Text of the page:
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The program of regulation through private litigation that Democratic Congresses purposefully created starting in the late 1960s soon met opposition emanating primarily from the Republican party. In the long campaign for retrenchment that began in the Reagan administration, consequential reform proved difficult and ultimately failed in Congress. Litigation reformers turned to the courts and, in marked contrast to their legislative failure, were well-rewarded, achieving growing rates of voting support from an increasingly conservative Supreme Court on issues curtailing private enforcement under individual statutes. We also demonstrate that the judiciary’s control of procedure has been central to the campaign to retrench …


Private Enforcement, Stephen B. Burbank, Sean Farhang, Herbert Kritzer Oct 2013

Private Enforcement, Stephen B. Burbank, Sean Farhang, Herbert Kritzer

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Our aim in this Article is to advance understanding of private enforcement of statutory and administrative law in the United States and to raise questions that will be useful to those who are concerned with regulatory design in other countries. To that end, we briefly discuss aspects of American culture, history, and political institutions that reasonably can be thought to have contributed to the growth and subsequent development of private enforcement. We also set forth key elements of the general legal landscape in which decisions about private enforcement are made, aspects of which should be central to the choice of …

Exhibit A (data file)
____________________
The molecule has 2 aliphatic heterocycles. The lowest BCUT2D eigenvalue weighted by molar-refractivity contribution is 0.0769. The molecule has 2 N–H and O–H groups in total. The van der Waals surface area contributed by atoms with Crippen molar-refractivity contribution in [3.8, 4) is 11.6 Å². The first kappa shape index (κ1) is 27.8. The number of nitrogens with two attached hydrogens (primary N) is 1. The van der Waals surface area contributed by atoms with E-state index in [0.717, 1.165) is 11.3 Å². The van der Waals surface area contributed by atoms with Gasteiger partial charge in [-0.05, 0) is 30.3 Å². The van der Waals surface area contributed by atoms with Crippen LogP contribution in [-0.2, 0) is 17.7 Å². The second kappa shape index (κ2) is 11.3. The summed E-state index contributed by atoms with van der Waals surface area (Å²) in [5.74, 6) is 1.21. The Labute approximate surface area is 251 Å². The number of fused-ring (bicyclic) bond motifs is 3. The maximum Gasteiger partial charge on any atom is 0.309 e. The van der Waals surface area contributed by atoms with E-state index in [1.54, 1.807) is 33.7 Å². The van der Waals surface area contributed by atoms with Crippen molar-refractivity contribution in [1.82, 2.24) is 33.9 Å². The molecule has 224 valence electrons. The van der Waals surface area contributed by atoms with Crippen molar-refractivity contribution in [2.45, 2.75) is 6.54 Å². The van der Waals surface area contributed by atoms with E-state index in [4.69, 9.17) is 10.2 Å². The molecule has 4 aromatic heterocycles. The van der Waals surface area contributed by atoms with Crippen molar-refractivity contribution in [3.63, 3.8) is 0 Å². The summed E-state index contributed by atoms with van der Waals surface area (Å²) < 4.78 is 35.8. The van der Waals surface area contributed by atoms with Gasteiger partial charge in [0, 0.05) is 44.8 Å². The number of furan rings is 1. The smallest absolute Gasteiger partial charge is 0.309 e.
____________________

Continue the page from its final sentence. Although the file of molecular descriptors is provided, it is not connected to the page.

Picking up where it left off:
Danbury Hatters In Sweden: An American Perspective Of Employer Remedies For Illegal Collective Actions, César F. Rosado Marzán, Margot Nikitas Aug 2012

Danbury Hatters In Sweden: An American Perspective Of Employer Remedies For Illegal Collective Actions, César F. Rosado Marzán, Margot Nikitas

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The European Court of Justice's ("ECJ") Laval quartet held that worker collective actions that impacted freedom of services and establishment in the E.U. violated E.U. law. After Laval, the Swedish Labor Court imposed exemplary or punitive damages on labor unions for violating E.U. law. These cases have generated critical discussions regarding not only the proper balance between markets and workers’ freedom of association, but also what should be the proper remedies for employers who suffer illegal actions by labor unions under E.U. law. While any reforms to rebalance fundamental freedoms as a result of the Laval quartet will have to …


Reconstructing World Politics: Norms, Discourse, And Community, Sungjoon Cho Feb 2012

Reconstructing World Politics: Norms, Discourse, And Community, Sungjoon Cho

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This Article argues that the conventional (rationalist) approach to world politics characterized by political bargain cannot fully capture the new social reality under the contemporary global ambience where ideational factors such as ideas, values, culture, and norms have become more salient and influential not only in explaining but also in prescribing state behaviors. After bringing rationalism’s paradigmatic limitations into relief, the Article offers a sociological framework that highlights a reflective, intersubjective communication among states and consequent norm-building process. Under this new paradigm, one can understand an international organization as a “community” (Gemeinschaft), not as a mere contractual instrument of its …


The Structural Constitutional Principle Of Republican Legitimacy, Mark D. Rosen Jan 2012

The Structural Constitutional Principle Of Republican Legitimacy, Mark D. Rosen